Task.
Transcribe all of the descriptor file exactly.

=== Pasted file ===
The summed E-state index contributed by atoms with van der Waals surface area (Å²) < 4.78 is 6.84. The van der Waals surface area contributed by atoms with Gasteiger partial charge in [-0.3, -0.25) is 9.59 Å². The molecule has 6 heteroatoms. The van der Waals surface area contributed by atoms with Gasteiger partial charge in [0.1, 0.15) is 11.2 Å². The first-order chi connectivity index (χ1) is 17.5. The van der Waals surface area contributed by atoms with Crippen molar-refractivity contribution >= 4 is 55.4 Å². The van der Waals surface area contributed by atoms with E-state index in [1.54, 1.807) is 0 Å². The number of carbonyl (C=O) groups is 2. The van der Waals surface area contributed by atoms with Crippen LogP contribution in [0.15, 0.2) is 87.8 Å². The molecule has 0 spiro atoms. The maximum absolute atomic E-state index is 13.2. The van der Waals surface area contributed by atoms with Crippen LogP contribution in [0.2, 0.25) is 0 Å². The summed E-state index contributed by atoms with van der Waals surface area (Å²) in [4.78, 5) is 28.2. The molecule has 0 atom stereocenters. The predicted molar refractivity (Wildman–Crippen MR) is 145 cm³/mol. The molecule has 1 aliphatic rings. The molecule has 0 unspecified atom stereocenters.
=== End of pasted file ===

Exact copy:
The summed E-state index contributed by atoms with van der Waals surface area (Å²) < 4.78 is 6.84. The van der Waals surface area contributed by atoms with Gasteiger partial charge in [-0.3, -0.25) is 9.59 Å². The molecule has 6 heteroatoms. The van der Waals surface area contributed by atoms with Gasteiger partial charge in [0.1, 0.15) is 11.2 Å². The first-order chi connectivity index (χ1) is 17.5. The van der Waals surface area contributed by atoms with Crippen molar-refractivity contribution >= 4 is 55.4 Å². The van der Waals surface area contributed by atoms with E-state index in [1.54, 1.807) is 0 Å². The number of carbonyl (C=O) groups is 2. The van der Waals surface area contributed by atoms with Crippen LogP contribution in [0.15, 0.2) is 87.8 Å². The molecule has 0 spiro atoms. The maximum absolute atomic E-state index is 13.2. The van der Waals surface area contributed by atoms with Crippen LogP contribution in [0.2, 0.25) is 0 Å². The summed E-state index contributed by atoms with van der Waals surface area (Å²) in [4.78, 5) is 28.2. The molecule has 0 atom stereocenters. The predicted molar refractivity (Wildman–Crippen MR) is 145 cm³/mol. The molecule has 1 aliphatic rings. The molecule has 0 unspecified atom stereocenters.